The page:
Why does the process lose threads?

Here is some code that perpetually generate GUIDs. I've written it to learn about threading. In it you'll notice that I've got a lock around where I generate GUIDs and enqueue them even though the ConcurrentQueue is thread safe. It's because my actual code will need to use NHibernate and so I must make sure that only one thread gets to fill the queue.

While I monitor this code in Task Manager, I notice the process drops the number of threads from 18 (on my machine) to 14 but no less. Is this because my code isn't good?

Also can someone refactor this if they see fit? I love shorter code.

class Program
{
    ConcurrentNewsBreaker Breaker;

    static void Main(string[] args)
    {
        new Program().Execute();

        Console.Read();
    }

    public void Execute()
    {
        Breaker = new ConcurrentNewsBreaker();
        QueueSome();
    }

    public void QueueSome()
    {
        ThreadPool.QueueUserWorkItem(DoExecute);
    }

    public void DoExecute(Object State)
    {
        String Id = Breaker.Pop();
        Console.WriteLine(String.Format("- {0} {1}", Thread.CurrentThread.ManagedThreadId, Breaker.Pop()));

        if (Breaker.Any())
            QueueSome();
        else
            Console.WriteLine(String.Format("- {0} XXXX ", Thread.CurrentThread.ManagedThreadId));
    }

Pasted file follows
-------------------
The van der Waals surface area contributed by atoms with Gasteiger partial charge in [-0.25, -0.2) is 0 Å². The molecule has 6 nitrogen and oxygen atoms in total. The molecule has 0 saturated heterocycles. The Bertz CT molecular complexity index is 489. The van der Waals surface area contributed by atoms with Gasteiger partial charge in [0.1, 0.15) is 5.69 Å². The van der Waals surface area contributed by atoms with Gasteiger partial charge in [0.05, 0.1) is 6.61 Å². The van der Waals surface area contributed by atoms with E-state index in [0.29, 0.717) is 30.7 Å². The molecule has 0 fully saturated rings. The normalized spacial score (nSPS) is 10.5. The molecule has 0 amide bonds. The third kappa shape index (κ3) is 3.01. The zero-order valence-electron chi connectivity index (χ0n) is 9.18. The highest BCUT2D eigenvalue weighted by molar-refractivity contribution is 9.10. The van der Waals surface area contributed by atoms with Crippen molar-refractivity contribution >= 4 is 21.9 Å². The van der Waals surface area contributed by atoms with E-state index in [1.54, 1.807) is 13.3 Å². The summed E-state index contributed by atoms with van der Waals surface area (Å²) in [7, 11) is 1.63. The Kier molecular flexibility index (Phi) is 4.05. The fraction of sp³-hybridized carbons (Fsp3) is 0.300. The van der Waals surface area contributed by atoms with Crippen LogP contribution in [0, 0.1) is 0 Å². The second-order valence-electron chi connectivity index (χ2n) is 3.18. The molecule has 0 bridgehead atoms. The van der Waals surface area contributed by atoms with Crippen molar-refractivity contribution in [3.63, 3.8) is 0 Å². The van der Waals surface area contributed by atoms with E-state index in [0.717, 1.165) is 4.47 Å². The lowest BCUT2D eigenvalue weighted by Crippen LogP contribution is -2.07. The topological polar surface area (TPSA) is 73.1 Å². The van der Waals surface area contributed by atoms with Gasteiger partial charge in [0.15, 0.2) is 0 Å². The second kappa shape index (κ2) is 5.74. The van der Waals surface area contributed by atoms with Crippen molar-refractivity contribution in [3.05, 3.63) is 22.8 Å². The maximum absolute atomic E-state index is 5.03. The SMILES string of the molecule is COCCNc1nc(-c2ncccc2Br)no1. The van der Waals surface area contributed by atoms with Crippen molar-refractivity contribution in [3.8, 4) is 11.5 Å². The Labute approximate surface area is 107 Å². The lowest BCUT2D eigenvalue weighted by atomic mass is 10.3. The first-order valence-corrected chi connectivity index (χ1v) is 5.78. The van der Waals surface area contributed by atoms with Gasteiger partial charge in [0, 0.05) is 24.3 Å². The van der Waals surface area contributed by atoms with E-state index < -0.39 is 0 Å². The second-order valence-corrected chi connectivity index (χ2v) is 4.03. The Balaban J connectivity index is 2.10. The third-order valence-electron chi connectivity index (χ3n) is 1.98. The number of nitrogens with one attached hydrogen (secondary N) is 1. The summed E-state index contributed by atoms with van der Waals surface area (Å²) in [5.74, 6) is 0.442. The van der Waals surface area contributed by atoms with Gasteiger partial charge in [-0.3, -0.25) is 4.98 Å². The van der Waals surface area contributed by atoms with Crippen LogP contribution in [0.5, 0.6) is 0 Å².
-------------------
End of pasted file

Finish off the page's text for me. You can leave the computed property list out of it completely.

}

public class ConcurrentNewsBreaker
{
    static readonly Object LockObject = new Object();

    ConcurrentQueue<String> Store = new ConcurrentQueue<String>();

    public String Pop()
    {
        String Result = null;
        if (Any())
            Store.TryDequeue(out Result);
        return Result;
    }

    public Boolean Any()
    {
        if (!Store.Any())
        {
            Task FillTask = new Task(FillupTheQueue, Store);
            FillTask.Start();
            FillTask.Wait();
        }

        return Store.Any();
    }

    private void FillupTheQueue(Object StoreObject)
    {
        ConcurrentQueue<String> Store = StoreObject as ConcurrentQueue<String>;
        lock(LockObject)
        {
            for(Int32 i = 0; i < 100; i++)
                Store.Enqueue(Guid.NewGuid().ToString());
        }
    }
}


You are using .NET's ThreadPool so .NET/Windows manages the number of threads based on the amount of work waiting to be processed.